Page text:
Shipping article(s)
October 3, 2018

Maersk has implemented new guidelines for the stowage of dangerous goods to improve fleet safety after a serious fire incident onboard one of its container vessels earlier this year.


According to Maersk, it conducted a thorough review of current safety practices and policies in the stowage of dangerous cargo, evaluating over 3,000 United Nations numbers of hazardous materials in order to further understand and improve dangerous cargo stowage onboard container vessels. The company developed a new set of principles called Risk Based Dangerous Goods Stowage and, together with the American Bureau of Shipping, called for a workshop with other industry stakeholders to conduct a comprehensive hazard identification study to validate the new guidelines.


These guidelines have now been implemented across Maersk Line’s fleet of more than 750 vessels. The Risk Based Dangerous Goods Stowage principles have also been presented to the International Maritime Organization and the Danish Maritime Authorities.


Self Photos / Files - Maersk Line [3]


Five crew members lost their lives in March 2018 as a result of a serious fire which occurred on Maersk Line’s Maersk Honam in the Indian Ocean. The crew managed to release the vessel’s CO2 system into the cargo hold but that did not stop the fire. While the vessel was carrying dangerous goods in the cargo hold where the fire originated, there is currently no evidence to suggest that the dangerous goods themselves caused the fire.


“All cargo aboard Maersk Honam was accepted as per the requirements of the International Maritime Dangerous Goods Code and stowed onboard the vessel accordingly,” said Ole Graa Jakobsen, head of fleet technology at Maersk. “Despite this, as the fire originated in a cargo hold in front of the accommodation which held several containers with dangerous goods, it had an unbearably tragic outcome. This clearly showed us that the international regulations and practices with regards to dangerous goods stowage need to be reviewed in order to optimally protect crew, cargo, environment and vessels.”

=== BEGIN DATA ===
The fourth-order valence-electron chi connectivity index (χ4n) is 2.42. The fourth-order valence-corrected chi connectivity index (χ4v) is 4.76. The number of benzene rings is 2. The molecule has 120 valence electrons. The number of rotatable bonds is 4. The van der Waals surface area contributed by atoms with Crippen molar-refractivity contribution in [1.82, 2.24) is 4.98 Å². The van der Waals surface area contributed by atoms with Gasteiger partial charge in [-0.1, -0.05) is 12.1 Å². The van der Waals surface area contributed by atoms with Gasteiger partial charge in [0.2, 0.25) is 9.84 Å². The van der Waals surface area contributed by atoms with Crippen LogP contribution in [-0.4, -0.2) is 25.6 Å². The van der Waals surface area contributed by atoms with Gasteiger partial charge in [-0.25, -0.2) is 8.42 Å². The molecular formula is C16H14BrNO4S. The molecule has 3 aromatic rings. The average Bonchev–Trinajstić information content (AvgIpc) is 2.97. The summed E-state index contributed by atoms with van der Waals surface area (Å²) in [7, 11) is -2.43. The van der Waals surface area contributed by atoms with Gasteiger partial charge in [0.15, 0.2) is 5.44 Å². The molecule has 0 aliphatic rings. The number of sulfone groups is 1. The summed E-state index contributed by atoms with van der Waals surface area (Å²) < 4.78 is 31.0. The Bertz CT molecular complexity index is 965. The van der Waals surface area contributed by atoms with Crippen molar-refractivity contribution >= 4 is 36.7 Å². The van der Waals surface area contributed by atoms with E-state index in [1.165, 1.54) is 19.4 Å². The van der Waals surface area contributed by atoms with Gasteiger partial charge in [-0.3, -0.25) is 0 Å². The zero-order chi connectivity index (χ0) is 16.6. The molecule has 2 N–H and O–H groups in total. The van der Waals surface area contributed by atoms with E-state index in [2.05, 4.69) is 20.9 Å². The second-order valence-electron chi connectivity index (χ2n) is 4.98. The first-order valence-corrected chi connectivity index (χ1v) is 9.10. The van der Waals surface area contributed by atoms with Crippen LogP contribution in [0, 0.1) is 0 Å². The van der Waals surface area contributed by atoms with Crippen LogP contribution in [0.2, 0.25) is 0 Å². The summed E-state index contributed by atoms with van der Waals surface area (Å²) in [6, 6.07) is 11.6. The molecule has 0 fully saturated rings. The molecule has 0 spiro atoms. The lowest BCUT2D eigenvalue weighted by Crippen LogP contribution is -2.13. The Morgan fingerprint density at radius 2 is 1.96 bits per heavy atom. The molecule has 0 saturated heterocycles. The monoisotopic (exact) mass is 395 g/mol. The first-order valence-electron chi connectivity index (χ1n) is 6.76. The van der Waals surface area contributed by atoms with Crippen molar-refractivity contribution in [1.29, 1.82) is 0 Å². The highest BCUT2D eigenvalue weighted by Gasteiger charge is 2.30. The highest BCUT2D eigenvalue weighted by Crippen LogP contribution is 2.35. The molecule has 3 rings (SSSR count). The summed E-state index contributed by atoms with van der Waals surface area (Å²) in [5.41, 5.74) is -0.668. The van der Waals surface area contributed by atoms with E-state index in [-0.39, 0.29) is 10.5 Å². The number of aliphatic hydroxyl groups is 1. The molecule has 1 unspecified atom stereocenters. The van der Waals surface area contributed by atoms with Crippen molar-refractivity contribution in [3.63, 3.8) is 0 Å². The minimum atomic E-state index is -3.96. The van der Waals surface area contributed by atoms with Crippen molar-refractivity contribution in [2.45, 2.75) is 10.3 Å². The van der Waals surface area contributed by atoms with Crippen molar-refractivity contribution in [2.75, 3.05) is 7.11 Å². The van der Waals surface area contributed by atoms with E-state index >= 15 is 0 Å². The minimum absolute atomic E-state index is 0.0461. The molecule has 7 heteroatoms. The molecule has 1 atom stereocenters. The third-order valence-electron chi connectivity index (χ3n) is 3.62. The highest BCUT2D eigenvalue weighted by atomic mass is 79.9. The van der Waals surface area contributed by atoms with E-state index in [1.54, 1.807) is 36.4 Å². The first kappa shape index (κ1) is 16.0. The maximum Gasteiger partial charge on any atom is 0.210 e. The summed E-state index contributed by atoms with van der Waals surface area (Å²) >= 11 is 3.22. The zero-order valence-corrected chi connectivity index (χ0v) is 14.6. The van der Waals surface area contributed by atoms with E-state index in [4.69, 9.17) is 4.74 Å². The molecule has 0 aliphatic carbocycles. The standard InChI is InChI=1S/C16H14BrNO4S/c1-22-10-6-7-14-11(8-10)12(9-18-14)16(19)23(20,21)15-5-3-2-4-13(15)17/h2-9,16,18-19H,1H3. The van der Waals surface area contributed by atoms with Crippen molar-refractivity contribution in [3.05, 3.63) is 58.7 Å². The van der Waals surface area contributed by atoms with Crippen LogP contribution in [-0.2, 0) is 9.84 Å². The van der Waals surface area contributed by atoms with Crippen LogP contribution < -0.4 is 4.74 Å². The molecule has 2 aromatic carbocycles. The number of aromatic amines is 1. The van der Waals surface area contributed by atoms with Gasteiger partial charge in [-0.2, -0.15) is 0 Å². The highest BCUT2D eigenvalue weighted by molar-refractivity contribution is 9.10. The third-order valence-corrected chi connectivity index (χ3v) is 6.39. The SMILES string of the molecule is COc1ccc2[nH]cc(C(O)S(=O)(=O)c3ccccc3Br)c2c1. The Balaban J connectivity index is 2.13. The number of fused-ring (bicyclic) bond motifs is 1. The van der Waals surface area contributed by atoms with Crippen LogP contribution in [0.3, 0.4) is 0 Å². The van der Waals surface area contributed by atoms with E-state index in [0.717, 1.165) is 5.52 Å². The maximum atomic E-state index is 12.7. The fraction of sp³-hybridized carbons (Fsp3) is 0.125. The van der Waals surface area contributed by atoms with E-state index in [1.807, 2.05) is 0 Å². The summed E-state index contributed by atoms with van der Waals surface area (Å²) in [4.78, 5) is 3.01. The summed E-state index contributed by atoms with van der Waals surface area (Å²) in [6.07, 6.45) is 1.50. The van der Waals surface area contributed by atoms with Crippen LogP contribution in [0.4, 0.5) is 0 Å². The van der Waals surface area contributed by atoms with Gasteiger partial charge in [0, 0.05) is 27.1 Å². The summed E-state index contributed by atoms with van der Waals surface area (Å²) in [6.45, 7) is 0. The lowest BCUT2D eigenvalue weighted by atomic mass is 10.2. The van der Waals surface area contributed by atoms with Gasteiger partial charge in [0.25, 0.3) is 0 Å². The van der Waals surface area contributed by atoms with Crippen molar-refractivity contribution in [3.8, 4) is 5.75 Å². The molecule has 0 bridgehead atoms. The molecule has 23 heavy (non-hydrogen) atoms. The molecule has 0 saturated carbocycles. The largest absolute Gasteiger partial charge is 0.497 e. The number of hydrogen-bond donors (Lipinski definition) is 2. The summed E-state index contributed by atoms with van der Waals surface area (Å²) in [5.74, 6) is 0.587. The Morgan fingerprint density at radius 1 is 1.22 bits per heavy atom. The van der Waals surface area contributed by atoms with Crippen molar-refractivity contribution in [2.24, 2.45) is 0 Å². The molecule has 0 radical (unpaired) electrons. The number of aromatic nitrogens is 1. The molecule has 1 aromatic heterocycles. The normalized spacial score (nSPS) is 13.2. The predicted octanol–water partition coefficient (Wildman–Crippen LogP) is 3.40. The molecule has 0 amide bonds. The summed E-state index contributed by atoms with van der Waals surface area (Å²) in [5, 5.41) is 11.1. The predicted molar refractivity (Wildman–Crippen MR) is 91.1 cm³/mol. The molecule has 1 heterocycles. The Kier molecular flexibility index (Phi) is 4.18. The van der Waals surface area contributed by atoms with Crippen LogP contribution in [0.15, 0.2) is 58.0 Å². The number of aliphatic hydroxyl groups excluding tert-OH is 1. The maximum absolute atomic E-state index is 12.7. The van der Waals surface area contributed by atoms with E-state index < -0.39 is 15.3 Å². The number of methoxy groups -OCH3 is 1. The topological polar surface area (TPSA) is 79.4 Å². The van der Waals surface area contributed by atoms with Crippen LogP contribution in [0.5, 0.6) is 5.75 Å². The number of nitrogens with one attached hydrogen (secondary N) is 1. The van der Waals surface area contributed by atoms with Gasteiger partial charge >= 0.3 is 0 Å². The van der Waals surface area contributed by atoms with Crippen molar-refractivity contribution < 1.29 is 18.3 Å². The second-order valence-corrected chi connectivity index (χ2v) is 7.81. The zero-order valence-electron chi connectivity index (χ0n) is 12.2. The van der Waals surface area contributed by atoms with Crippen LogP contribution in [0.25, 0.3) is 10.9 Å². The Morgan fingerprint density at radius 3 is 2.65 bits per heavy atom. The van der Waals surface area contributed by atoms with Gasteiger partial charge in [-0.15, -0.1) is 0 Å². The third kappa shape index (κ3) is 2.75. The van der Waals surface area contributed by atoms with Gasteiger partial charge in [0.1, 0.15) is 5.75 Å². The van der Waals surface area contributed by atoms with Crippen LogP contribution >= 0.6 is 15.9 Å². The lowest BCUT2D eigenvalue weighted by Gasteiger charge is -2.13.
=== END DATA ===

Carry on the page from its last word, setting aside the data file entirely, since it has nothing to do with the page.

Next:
Maersk’s Risk Based Dangerous Goods Stowage principles have been developed with the aim of minimizing risk to crew, cargo, environment and vessel in case a fire develops. The different container vessel designs were reviewed from a risk mitigation perspective and six different risk zones were ultimately defined.


Cargo covered under the International Maritime Dangerous Goods Code will no longer be stowed next to accommodation and main propulsion plants, the zones with the lowest risk tolerance. Risk tolerance is similarly low below deck and in the middle of the vessel, whereas the tolerance is higher on deck fore and aft. Based on statistics on container fires in the Cargo Incident Notification System, Maersk defined which UN numbers can be safely stored in each risk zone.


“Container ship fires are a problem for our entire industry and we intend to share and discuss our learnings from this thorough review within relevant industry forums,” said Jakobsen. “We very much believe that discussions, views and insights among container carriers can further improve fire safety in our industry. We aim for long-term improvements by reviewing our systems and then designing an end-to-end process that is safe for our seafarers and smooth for our customers.”


A review aimed at creating best management practices for dangerous goods stowage will be undertaken with participation from ABS, Lloyds Register, the International Group of PandI Clubs, National Cargo Bureau, the TT Club and Exis Technologies in the coming months. These best management practices will then be published and presented to the International Maritime Organization, according to Maersk.

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